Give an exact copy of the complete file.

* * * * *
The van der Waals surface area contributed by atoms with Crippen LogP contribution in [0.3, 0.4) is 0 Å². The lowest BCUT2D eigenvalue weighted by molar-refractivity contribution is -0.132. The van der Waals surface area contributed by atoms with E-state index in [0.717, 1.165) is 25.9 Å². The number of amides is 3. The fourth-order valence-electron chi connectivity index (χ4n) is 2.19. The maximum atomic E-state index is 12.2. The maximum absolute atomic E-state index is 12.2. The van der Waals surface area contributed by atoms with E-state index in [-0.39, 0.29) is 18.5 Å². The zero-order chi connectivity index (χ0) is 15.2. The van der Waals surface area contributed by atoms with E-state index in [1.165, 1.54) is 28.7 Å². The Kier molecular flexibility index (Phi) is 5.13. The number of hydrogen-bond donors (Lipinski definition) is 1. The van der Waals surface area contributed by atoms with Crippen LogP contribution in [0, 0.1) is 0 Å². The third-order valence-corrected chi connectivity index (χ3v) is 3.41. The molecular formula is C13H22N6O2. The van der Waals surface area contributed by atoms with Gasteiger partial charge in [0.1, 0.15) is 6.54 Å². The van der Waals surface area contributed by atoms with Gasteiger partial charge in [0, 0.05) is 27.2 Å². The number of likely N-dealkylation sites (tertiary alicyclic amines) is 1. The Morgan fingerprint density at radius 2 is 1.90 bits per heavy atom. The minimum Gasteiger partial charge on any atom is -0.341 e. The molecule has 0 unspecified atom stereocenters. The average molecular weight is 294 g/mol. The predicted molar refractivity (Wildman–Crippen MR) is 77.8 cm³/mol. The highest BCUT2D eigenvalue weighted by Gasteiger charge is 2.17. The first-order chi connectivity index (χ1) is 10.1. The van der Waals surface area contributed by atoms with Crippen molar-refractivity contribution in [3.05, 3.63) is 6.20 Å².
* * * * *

The van der Waals surface area contributed by atoms with Crippen LogP contribution in [0.3, 0.4) is 0 Å². The lowest BCUT2D eigenvalue weighted by molar-refractivity contribution is -0.132. The van der Waals surface area contributed by atoms with E-state index in [0.717, 1.165) is 25.9 Å². The number of amides is 3. The fourth-order valence-electron chi connectivity index (χ4n) is 2.19. The maximum atomic E-state index is 12.2. The maximum absolute atomic E-state index is 12.2. The van der Waals surface area contributed by atoms with E-state index in [-0.39, 0.29) is 18.5 Å². The zero-order chi connectivity index (χ0) is 15.2. The van der Waals surface area contributed by atoms with E-state index in [1.165, 1.54) is 28.7 Å². The Kier molecular flexibility index (Phi) is 5.13. The number of hydrogen-bond donors (Lipinski definition) is 1. The van der Waals surface area contributed by atoms with Crippen LogP contribution in [0, 0.1) is 0 Å². The third-order valence-corrected chi connectivity index (χ3v) is 3.41. The molecular formula is C13H22N6O2. The van der Waals surface area contributed by atoms with Gasteiger partial charge in [0.1, 0.15) is 6.54 Å². The van der Waals surface area contributed by atoms with Gasteiger partial charge in [0, 0.05) is 27.2 Å². The number of likely N-dealkylation sites (tertiary alicyclic amines) is 1. The Morgan fingerprint density at radius 2 is 1.90 bits per heavy atom. The minimum Gasteiger partial charge on any atom is -0.341 e. The molecule has 0 unspecified atom stereocenters. The average molecular weight is 294 g/mol. The predicted molar refractivity (Wildman–Crippen MR) is 77.8 cm³/mol. The highest BCUT2D eigenvalue weighted by Gasteiger charge is 2.17. The first-order chi connectivity index (χ1) is 10.1. The van der Waals surface area contributed by atoms with Crippen molar-refractivity contribution in [3.05, 3.63) is 6.20 Å².